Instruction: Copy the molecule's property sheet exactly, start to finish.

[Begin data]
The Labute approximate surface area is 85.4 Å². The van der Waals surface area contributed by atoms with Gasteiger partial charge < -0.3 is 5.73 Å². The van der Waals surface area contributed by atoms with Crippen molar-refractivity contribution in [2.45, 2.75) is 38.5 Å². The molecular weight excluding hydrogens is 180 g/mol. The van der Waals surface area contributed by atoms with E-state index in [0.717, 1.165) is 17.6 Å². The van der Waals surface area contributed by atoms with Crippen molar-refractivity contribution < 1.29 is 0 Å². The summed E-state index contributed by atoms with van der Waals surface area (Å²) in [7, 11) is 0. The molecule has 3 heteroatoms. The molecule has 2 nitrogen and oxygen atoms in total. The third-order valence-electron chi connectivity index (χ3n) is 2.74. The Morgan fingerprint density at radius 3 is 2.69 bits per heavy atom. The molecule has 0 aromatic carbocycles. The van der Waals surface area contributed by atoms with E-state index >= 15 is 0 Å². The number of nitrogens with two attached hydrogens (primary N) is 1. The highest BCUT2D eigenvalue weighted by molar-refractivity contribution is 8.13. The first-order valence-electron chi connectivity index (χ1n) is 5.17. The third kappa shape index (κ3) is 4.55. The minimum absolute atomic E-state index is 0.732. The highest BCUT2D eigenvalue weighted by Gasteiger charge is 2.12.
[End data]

The Labute approximate surface area is 85.4 Å². The van der Waals surface area contributed by atoms with Gasteiger partial charge < -0.3 is 5.73 Å². The van der Waals surface area contributed by atoms with Crippen molar-refractivity contribution in [2.45, 2.75) is 38.5 Å². The molecular weight excluding hydrogens is 180 g/mol. The van der Waals surface area contributed by atoms with E-state index in [0.717, 1.165) is 17.6 Å². The van der Waals surface area contributed by atoms with Crippen molar-refractivity contribution < 1.29 is 0 Å². The summed E-state index contributed by atoms with van der Waals surface area (Å²) in [7, 11) is 0. The molecule has 3 heteroatoms. The molecule has 2 nitrogen and oxygen atoms in total. The third-order valence-electron chi connectivity index (χ3n) is 2.74. The Morgan fingerprint density at radius 3 is 2.69 bits per heavy atom. The molecule has 0 aromatic carbocycles. The van der Waals surface area contributed by atoms with E-state index >= 15 is 0 Å². The number of nitrogens with two attached hydrogens (primary N) is 1. The highest BCUT2D eigenvalue weighted by molar-refractivity contribution is 8.13. The first-order valence-electron chi connectivity index (χ1n) is 5.17. The third kappa shape index (κ3) is 4.55. The minimum absolute atomic E-state index is 0.732. The highest BCUT2D eigenvalue weighted by Gasteiger charge is 2.12.